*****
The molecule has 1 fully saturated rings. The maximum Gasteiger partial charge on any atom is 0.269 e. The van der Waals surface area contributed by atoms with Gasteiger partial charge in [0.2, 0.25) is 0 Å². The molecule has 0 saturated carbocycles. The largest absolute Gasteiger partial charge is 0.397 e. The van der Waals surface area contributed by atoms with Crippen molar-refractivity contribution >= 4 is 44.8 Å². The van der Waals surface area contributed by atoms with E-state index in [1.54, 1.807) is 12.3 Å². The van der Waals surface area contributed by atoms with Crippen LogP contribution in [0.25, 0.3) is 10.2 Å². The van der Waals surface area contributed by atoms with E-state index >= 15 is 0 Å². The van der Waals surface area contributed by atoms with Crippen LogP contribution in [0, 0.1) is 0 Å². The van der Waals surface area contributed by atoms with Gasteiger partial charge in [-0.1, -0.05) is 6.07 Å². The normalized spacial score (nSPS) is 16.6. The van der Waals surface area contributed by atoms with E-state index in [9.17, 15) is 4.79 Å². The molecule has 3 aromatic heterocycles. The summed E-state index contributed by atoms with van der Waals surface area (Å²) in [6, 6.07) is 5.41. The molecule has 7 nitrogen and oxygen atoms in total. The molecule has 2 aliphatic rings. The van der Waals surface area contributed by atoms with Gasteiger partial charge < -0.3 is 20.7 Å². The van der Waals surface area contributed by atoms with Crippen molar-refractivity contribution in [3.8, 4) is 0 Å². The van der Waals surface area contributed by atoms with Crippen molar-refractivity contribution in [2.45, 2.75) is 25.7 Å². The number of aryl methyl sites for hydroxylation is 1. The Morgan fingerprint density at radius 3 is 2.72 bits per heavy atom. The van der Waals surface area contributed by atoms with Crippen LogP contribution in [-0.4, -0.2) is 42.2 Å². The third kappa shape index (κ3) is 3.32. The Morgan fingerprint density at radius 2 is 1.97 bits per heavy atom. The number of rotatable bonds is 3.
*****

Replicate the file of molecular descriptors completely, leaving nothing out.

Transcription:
The molecule has 1 fully saturated rings. The maximum Gasteiger partial charge on any atom is 0.269 e. The van der Waals surface area contributed by atoms with Gasteiger partial charge in [0.2, 0.25) is 0 Å². The molecule has 0 saturated carbocycles. The largest absolute Gasteiger partial charge is 0.397 e. The van der Waals surface area contributed by atoms with Crippen molar-refractivity contribution >= 4 is 44.8 Å². The van der Waals surface area contributed by atoms with E-state index in [1.54, 1.807) is 12.3 Å². The van der Waals surface area contributed by atoms with Crippen LogP contribution in [0.25, 0.3) is 10.2 Å². The van der Waals surface area contributed by atoms with E-state index >= 15 is 0 Å². The van der Waals surface area contributed by atoms with Crippen LogP contribution in [0, 0.1) is 0 Å². The van der Waals surface area contributed by atoms with Gasteiger partial charge in [-0.1, -0.05) is 6.07 Å². The normalized spacial score (nSPS) is 16.6. The van der Waals surface area contributed by atoms with E-state index in [9.17, 15) is 4.79 Å². The molecule has 3 aromatic heterocycles. The summed E-state index contributed by atoms with van der Waals surface area (Å²) in [6, 6.07) is 5.41. The molecule has 7 nitrogen and oxygen atoms in total. The molecule has 2 aliphatic rings. The van der Waals surface area contributed by atoms with Gasteiger partial charge < -0.3 is 20.7 Å². The van der Waals surface area contributed by atoms with Crippen molar-refractivity contribution in [3.8, 4) is 0 Å². The van der Waals surface area contributed by atoms with Crippen molar-refractivity contribution in [2.45, 2.75) is 25.7 Å². The number of aryl methyl sites for hydroxylation is 1. The Morgan fingerprint density at radius 3 is 2.72 bits per heavy atom. The van der Waals surface area contributed by atoms with Crippen LogP contribution in [-0.4, -0.2) is 42.2 Å². The third kappa shape index (κ3) is 3.32. The Morgan fingerprint density at radius 2 is 1.97 bits per heavy atom. The number of rotatable bonds is 3.